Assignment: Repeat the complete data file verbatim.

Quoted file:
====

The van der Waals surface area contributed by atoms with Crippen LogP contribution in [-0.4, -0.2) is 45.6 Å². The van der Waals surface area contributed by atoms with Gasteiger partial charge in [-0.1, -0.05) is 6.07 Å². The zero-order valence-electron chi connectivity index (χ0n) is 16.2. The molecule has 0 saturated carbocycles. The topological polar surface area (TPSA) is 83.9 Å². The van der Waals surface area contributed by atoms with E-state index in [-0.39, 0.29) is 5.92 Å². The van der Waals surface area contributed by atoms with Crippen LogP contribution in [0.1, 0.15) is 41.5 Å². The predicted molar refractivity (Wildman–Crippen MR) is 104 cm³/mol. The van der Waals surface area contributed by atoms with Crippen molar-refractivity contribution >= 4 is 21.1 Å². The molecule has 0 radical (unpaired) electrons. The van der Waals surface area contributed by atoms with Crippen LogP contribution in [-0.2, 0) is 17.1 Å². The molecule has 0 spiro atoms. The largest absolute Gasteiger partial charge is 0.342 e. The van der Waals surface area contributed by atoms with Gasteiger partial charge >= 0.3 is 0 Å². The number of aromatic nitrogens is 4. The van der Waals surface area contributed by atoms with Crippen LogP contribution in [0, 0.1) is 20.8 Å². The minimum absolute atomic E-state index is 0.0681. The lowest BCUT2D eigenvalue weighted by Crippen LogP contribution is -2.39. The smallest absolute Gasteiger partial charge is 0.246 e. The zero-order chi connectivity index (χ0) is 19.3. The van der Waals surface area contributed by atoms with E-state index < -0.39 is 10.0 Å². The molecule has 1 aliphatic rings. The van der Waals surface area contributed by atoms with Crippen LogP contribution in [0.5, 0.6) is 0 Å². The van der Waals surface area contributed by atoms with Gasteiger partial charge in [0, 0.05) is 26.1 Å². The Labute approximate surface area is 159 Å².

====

The van der Waals surface area contributed by atoms with Crippen LogP contribution in [-0.4, -0.2) is 45.6 Å². The van der Waals surface area contributed by atoms with Gasteiger partial charge in [-0.1, -0.05) is 6.07 Å². The zero-order valence-electron chi connectivity index (χ0n) is 16.2. The molecule has 0 saturated carbocycles. The topological polar surface area (TPSA) is 83.9 Å². The van der Waals surface area contributed by atoms with E-state index in [-0.39, 0.29) is 5.92 Å². The van der Waals surface area contributed by atoms with Crippen LogP contribution in [0.1, 0.15) is 41.5 Å². The predicted molar refractivity (Wildman–Crippen MR) is 104 cm³/mol. The van der Waals surface area contributed by atoms with Crippen molar-refractivity contribution >= 4 is 21.1 Å². The molecule has 0 radical (unpaired) electrons. The van der Waals surface area contributed by atoms with Crippen LogP contribution in [-0.2, 0) is 17.1 Å². The molecule has 0 spiro atoms. The largest absolute Gasteiger partial charge is 0.342 e. The van der Waals surface area contributed by atoms with Gasteiger partial charge >= 0.3 is 0 Å². The number of aromatic nitrogens is 4. The van der Waals surface area contributed by atoms with Crippen LogP contribution in [0, 0.1) is 20.8 Å². The minimum absolute atomic E-state index is 0.0681. The lowest BCUT2D eigenvalue weighted by Crippen LogP contribution is -2.39. The smallest absolute Gasteiger partial charge is 0.246 e. The zero-order chi connectivity index (χ0) is 19.3. The van der Waals surface area contributed by atoms with E-state index < -0.39 is 10.0 Å². The molecule has 1 aliphatic rings. The van der Waals surface area contributed by atoms with Crippen LogP contribution in [0.5, 0.6) is 0 Å². The van der Waals surface area contributed by atoms with Gasteiger partial charge in [0, 0.05) is 26.1 Å². The Labute approximate surface area is 159 Å².